Chinese New Year is the longest and most important festivity in the Chinese Lunar Calendar. Doors and windows are decorated with red color paper scrolls graved with wishes of happiness, wealth and longevity. People buy presents, decorations, food and clothing. Children receive money in red paper envelopes, which are said to bring luck and prosperity both to the giver and the recipient. Families thoroughly clean their houses to sweep away any misfortune. In 2011, the celebrations begin on February 3, 2011 as Chinese enter the year of the Rabbit.

Elected officials and community leaders are scheduled to address the program participants at 10:30 am.

Source: bryankennedy/Flickr

Do you toss all of your tax information in to a grocery bag and deliver it to your accountant, happy to be rid of it? Do you later wonder why you cannot find your PG&E bill?

Each tax season, I receive an amazing array of stuff not even remotely related to income taxes from clients.

See the list of things NOT to give your accountant this tax season.

We rarely get our hands on photos shot with film anymore, but Erica Sherman captured this with Kodak B&W Tri-X film and a Yashica
Electro 35 Rangefinder camera. Badass, no?

Photo by Michael Comeau

The Army Corps of Engineers is gearing up to take on an 18-month long project to repair and improve sewage outfall pipes at the mouth of Sheepshead Bay, but first they’re looking for your input.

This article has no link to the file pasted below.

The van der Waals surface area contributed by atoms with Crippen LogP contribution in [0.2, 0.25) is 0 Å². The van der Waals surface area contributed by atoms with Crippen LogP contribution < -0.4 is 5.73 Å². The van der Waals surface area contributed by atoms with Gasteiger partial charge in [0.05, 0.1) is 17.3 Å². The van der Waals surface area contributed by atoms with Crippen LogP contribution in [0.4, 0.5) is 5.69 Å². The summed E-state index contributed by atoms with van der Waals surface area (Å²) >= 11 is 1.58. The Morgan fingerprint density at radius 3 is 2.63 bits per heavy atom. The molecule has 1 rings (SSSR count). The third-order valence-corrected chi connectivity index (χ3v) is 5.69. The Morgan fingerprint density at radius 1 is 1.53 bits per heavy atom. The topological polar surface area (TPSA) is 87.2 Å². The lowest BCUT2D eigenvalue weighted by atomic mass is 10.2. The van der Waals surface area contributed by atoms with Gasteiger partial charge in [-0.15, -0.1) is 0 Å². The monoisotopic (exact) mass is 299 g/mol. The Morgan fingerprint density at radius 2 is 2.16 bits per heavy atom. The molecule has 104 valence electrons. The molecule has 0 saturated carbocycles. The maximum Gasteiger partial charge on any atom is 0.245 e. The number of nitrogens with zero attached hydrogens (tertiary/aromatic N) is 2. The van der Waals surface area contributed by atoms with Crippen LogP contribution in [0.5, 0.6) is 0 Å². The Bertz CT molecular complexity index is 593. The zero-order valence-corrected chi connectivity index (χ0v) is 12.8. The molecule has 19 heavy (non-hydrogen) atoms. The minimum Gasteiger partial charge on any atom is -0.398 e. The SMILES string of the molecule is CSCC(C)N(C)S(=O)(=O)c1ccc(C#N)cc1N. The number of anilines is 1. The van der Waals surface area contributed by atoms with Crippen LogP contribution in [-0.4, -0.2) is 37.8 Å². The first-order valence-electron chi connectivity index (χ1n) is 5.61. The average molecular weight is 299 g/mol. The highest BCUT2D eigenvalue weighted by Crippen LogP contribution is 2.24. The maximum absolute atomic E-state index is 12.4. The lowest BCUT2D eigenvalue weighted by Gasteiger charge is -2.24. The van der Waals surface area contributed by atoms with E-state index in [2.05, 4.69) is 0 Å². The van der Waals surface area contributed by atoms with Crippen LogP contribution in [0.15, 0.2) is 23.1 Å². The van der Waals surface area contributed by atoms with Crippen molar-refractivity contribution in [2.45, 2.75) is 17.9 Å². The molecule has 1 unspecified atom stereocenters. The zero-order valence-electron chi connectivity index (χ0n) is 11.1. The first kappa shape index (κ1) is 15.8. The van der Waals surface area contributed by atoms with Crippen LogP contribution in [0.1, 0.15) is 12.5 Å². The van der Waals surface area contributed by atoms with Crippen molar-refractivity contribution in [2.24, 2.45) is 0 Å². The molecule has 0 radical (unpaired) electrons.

The Department of Environmental Protection is coordinating with the Corps on the project, and will give a presentation at Community Board 15 tomorrow night. The public hearing will take place at Kingsborough Community College’s faculty dining room at 7:00 p.m. (2001 Oriental Boulevard). (UPDATED)

The maintenance project involves work on two existing outfall pipes leading past the mouth of Sheepshead Bay from Plumb Beach, and into Rockaway inlet. One of the pipes currently suffers from a leak at a joint, and both are being worked on to upgrade the infrastructure.

There will be some dredging as workers excavate about 5,300 cubic yards of fill, and as work winds up gravel will be dumped as bedding. When the work is done, the footprint of the pipeline won’t be much different from what currently exists.

The Corps has also determined that the project will not have a major impact on aquatic life, as the “fish populations would avoid the small area of disturbance.”

You can weigh in on the project at tomorrow’s hearing, or by mailing the US Army Corps of Engineers – New York District at:

Jacob K Javits Federal Building
New York, N.Y. 10278-0090
ATTN: Regulatory Branch

CORRECTION: The original version of this article stated the meeting time was 7:30 p.m. That is incorrect – the meeting is at 7:00 p.m. We apologize for any confusion this may have caused.

Photo by Arthur Borko

Venezia Pizzeria at 2771 Knapp Street is now open. You can call them at (718) 676-0800. Word is there’s a flyer going around offering a free slice of pizza.

I’m handing out an assignment for today’s open thread: tell us what’s wrong on your block.

It could be an annoying pot hole, or a sign that fell down. It could be something bigger. Or smaller. But we can all think of something that needs improvement on the street we live on. Let’s share it here, and maybe it’ll tell us something more about our area and our neighbors.